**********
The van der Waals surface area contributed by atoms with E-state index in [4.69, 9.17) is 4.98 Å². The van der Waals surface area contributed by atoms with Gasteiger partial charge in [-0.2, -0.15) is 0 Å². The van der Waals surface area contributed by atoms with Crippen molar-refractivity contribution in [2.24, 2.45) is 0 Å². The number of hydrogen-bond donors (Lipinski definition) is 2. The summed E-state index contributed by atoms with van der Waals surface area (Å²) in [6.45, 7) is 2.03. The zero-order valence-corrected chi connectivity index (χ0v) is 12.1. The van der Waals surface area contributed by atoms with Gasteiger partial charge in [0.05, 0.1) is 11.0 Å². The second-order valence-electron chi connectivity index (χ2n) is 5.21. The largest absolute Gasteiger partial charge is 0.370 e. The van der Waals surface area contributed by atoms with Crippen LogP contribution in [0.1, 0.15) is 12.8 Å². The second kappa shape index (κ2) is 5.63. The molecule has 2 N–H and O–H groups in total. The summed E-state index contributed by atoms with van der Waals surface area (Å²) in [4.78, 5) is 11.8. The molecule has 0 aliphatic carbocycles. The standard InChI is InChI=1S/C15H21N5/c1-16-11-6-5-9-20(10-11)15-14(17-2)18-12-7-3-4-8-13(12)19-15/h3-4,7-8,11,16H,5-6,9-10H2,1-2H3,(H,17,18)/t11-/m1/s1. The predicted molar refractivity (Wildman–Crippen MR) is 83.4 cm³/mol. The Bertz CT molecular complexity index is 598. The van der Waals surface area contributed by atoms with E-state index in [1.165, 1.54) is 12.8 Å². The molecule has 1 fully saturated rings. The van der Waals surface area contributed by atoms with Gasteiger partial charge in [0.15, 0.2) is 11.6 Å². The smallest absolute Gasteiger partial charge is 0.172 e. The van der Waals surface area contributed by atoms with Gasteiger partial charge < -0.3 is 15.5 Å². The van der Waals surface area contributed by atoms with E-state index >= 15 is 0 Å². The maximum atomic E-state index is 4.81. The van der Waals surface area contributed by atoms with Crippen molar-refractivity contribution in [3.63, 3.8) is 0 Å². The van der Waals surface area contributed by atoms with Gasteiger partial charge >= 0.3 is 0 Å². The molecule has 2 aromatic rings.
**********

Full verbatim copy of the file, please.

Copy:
The van der Waals surface area contributed by atoms with E-state index in [4.69, 9.17) is 4.98 Å². The van der Waals surface area contributed by atoms with Gasteiger partial charge in [-0.2, -0.15) is 0 Å². The van der Waals surface area contributed by atoms with Crippen molar-refractivity contribution in [2.24, 2.45) is 0 Å². The number of hydrogen-bond donors (Lipinski definition) is 2. The summed E-state index contributed by atoms with van der Waals surface area (Å²) in [6.45, 7) is 2.03. The zero-order valence-corrected chi connectivity index (χ0v) is 12.1. The van der Waals surface area contributed by atoms with Gasteiger partial charge in [0.05, 0.1) is 11.0 Å². The second-order valence-electron chi connectivity index (χ2n) is 5.21. The largest absolute Gasteiger partial charge is 0.370 e. The van der Waals surface area contributed by atoms with Crippen LogP contribution in [0.1, 0.15) is 12.8 Å². The second kappa shape index (κ2) is 5.63. The molecule has 2 N–H and O–H groups in total. The summed E-state index contributed by atoms with van der Waals surface area (Å²) in [4.78, 5) is 11.8. The molecule has 0 aliphatic carbocycles. The standard InChI is InChI=1S/C15H21N5/c1-16-11-6-5-9-20(10-11)15-14(17-2)18-12-7-3-4-8-13(12)19-15/h3-4,7-8,11,16H,5-6,9-10H2,1-2H3,(H,17,18)/t11-/m1/s1. The predicted molar refractivity (Wildman–Crippen MR) is 83.4 cm³/mol. The Bertz CT molecular complexity index is 598. The van der Waals surface area contributed by atoms with E-state index in [1.165, 1.54) is 12.8 Å². The molecule has 1 fully saturated rings. The van der Waals surface area contributed by atoms with Gasteiger partial charge in [0.15, 0.2) is 11.6 Å². The smallest absolute Gasteiger partial charge is 0.172 e. The van der Waals surface area contributed by atoms with Gasteiger partial charge < -0.3 is 15.5 Å². The van der Waals surface area contributed by atoms with E-state index >= 15 is 0 Å². The maximum atomic E-state index is 4.81. The van der Waals surface area contributed by atoms with Crippen molar-refractivity contribution in [3.63, 3.8) is 0 Å². The van der Waals surface area contributed by atoms with Gasteiger partial charge >= 0.3 is 0 Å². The molecule has 2 aromatic rings.